By John Byczkowski
The Cincinnati Enquirer
The local construction industry closed the books on 2003 as one of its best years ever. Stores, offices, roads, churches and other structures valued at about $3.7 billion were begun last year in Greater Cincinnati. Commercial construction jumped 47 percent from 2002, and homebuilding set a record.
The St. Elizabeth Medical Center expansion in Edgewood was the single largest construction project in Greater Cincinnati last year.|
(Glenn Hartong photo)
But while the activity created business for suppliers of building materials and kept 48,000 construction workers busy, there are other stories behind the numbers.
Take retailing, for example. Since 1999, $906 million has been invested in the construction of new stores in Greater Cincinnati, the research firm McGraw-Hill Construction reports. The more than 5 million square feet of new space equals 25 Wal-Mart supercenters.
But retailing in Greater Cincinnati employed 113,000 people in 2003, about 1,000 fewer than five years earlier, according to the federal Bureau of Labor Statistics.
So while construction had a great year in 2003, some elements of economic development didn't.
"It was slow," said David O. Smith, manager of economic development at Cinergy Corp. Companies concentrated on improving their productivity with new machinery, and not buildings.
"Business is cautious. Until we start to see unemployment drop, we're not going to see much in the way of expansion," said Rob MacLachlan, vice president of leasing and business development for developer Miller Valentine Group. "Office (construction) is highly correlated to job creation. There's just not been enough job creation either here or nationally to warrant most companies to expand."
Building trends in Cincinnati were not unlike those nationally, said Robert Murray, vice president of economic affairs at McGraw-Hill:
Anything that involved consumers was strong. That includes homebuilding and construction of stores and shopping centers. Homebuilding boomed in Butler County, up $109 million to $416 million, and for the first time it surpassed Warren County. And since stores follow homes, Warren and Butler together were host to five big retail projects worth more than $90 million.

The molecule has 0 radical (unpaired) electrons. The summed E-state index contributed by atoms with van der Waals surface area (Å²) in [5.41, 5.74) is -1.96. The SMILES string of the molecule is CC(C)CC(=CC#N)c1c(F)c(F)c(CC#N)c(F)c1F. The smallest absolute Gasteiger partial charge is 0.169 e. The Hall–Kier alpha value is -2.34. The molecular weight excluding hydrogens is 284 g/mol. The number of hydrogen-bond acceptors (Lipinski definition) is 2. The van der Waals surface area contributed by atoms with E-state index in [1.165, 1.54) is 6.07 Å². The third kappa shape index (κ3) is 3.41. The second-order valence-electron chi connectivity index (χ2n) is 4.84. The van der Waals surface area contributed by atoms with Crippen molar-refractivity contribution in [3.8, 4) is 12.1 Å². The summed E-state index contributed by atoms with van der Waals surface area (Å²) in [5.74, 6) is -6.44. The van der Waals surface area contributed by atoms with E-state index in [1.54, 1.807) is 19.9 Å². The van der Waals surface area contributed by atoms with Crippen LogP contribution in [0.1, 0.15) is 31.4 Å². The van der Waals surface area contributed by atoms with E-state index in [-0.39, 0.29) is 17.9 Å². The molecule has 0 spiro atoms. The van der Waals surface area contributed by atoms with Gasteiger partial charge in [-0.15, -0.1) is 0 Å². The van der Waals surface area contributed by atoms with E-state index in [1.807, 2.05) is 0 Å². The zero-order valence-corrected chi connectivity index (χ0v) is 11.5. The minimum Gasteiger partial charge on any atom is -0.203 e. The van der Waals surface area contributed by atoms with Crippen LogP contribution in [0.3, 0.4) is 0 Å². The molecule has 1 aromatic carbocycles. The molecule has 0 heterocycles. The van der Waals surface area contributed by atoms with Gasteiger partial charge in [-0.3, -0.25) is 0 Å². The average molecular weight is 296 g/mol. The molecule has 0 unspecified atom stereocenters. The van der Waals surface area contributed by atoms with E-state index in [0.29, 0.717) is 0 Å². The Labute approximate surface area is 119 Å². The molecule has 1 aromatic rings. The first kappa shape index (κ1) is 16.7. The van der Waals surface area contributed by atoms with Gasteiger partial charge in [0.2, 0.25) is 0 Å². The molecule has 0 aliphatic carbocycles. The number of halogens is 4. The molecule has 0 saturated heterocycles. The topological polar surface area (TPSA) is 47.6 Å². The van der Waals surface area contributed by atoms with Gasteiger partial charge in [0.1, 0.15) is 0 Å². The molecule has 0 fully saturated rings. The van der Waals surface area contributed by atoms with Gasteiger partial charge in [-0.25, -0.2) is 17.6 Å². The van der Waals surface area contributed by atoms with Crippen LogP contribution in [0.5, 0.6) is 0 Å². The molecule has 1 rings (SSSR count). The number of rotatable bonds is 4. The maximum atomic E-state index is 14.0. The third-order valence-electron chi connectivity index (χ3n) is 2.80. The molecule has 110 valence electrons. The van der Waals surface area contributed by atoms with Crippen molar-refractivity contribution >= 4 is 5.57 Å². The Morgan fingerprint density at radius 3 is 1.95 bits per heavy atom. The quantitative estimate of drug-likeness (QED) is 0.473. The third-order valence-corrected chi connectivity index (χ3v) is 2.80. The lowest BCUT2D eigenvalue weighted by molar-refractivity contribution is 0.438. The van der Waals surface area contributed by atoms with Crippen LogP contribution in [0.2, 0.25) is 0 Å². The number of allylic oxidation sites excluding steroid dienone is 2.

Outside of retailing, anything built to house a for-profit operation was weak. Warehouse construction in 2003 was a fraction of what it was five years ago, and office and factory construction are down by about half.
Filling the gap was institutional construction - mainly schools, universities and hospitals. The single largest project in Greater Cincinnati last year was the expansion of St. Elizabeth Medical Center in Edgewood and six of the next 10 largest were either health- or education-related.
Public works projects - like roads and stadiums - were off 25 percent from 2002 in Greater Cincinnati, reflecting the weak fiscal condition of state and local governments.
This added up to a decent year for construction companies. At Reece-Campbell Inc., "we had an excellent year," said Peter Chronis.
Peter Strange, president of Messer Construction Co., likewise said his company had a good year, "but it was flat."
Despite the construction flurry, employment in Cincinnati stood at 1.02 million in December, down about 2,600 from a year earlier and off nearly 16,000 from 1999.
Why? To some degree, analysts, say, construction follows the migration of people within the region. In 2001 and 2002, more than 22,500 people moved out of Hamilton County, while nearly 11,000 moved into Warren County and 4,200 to Boone County, according to the Census Bureau.
"When you have a massively expanding suburban population, you also have to have the infrastructure to support it, and that includes schools and hospitals and stores and all that," said Jim Costello, senior economist at Torto-Wheaton Research in Boston.
But stores don't necessarily create jobs. Analysts say stores hire workers, but in many cases, they displace jobs rather than create them. Consumers don't eat more food just because a new grocery store opens. Instead, they shift their shopping from one establishment to another, so a successful new grocery may put other businesses under.
Similarly, hospitals and schools provide jobs, but as non-profits, they generally don't pay most taxes. "Strong levels of office and retail are more indicative of a strengthening economic base," said McGraw-Hill's Murray.
In Greater Cincinnati, however, there's too much empty space. "There's a two to three-year overhang of vacant industrial and vacant office space," said Miller-Valentine's MacLachlan. "As long as we've got that overhang, you're not going to see a lot of new development in Greater Cincinnati."
Still, there are a few projects under way. The Ackerman Group's $23 million Cornerstone office building in Norwood began construction in October. "Cornerstone is very busy and there's quite a few prospects looking to move there," said broker Bob Ryan of Colliers Turley Martin Tucker.
But that project was risky: Ackerman began construction with few signed tenants. "It's very difficult to prelease office space," Ryan said. "If you want to be successful in this marketplace, you have to put the shovels in the ground, but that is sometimes risky."
Now that it's under construction, it's drawing interest from business. That may be a sign of an improving commercial real estate market. McGraw-Hill's Murray said the forecast is for homebuilding to weaken somewhat this year, while office and industrial gets better.
Messer's Strange said he's already seeing improvement. "Anecdotally, we feel that folks are more positive about major capital projects. We're seeing some private customers moving ahead" on projects they've been talking about for years, he said. "The flow of projects - how many projects we're tracking - is up significantly from last year."
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